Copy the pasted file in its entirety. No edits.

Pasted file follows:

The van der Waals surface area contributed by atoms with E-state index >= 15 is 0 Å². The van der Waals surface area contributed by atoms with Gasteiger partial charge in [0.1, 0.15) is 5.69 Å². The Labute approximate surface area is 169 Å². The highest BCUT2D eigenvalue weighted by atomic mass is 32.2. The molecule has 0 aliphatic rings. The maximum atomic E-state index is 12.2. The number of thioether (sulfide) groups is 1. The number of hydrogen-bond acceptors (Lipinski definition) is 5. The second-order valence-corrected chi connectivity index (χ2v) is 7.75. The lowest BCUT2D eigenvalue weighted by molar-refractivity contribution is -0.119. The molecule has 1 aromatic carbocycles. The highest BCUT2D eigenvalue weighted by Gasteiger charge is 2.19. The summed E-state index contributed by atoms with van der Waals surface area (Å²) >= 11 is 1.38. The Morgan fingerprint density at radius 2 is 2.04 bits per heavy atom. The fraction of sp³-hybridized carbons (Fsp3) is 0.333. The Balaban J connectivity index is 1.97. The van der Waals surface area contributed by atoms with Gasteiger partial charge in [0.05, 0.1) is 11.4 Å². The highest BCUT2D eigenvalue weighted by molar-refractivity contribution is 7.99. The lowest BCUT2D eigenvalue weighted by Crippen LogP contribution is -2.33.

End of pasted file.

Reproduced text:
The van der Waals surface area contributed by atoms with E-state index >= 15 is 0 Å². The van der Waals surface area contributed by atoms with Gasteiger partial charge in [0.1, 0.15) is 5.69 Å². The Labute approximate surface area is 169 Å². The highest BCUT2D eigenvalue weighted by atomic mass is 32.2. The molecule has 0 aliphatic rings. The maximum atomic E-state index is 12.2. The number of thioether (sulfide) groups is 1. The number of hydrogen-bond acceptors (Lipinski definition) is 5. The second-order valence-corrected chi connectivity index (χ2v) is 7.75. The lowest BCUT2D eigenvalue weighted by molar-refractivity contribution is -0.119. The molecule has 1 aromatic carbocycles. The highest BCUT2D eigenvalue weighted by Gasteiger charge is 2.19. The summed E-state index contributed by atoms with van der Waals surface area (Å²) >= 11 is 1.38. The Morgan fingerprint density at radius 2 is 2.04 bits per heavy atom. The fraction of sp³-hybridized carbons (Fsp3) is 0.333. The Balaban J connectivity index is 1.97. The van der Waals surface area contributed by atoms with Gasteiger partial charge in [0.05, 0.1) is 11.4 Å². The highest BCUT2D eigenvalue weighted by molar-refractivity contribution is 7.99. The lowest BCUT2D eigenvalue weighted by Crippen LogP contribution is -2.33.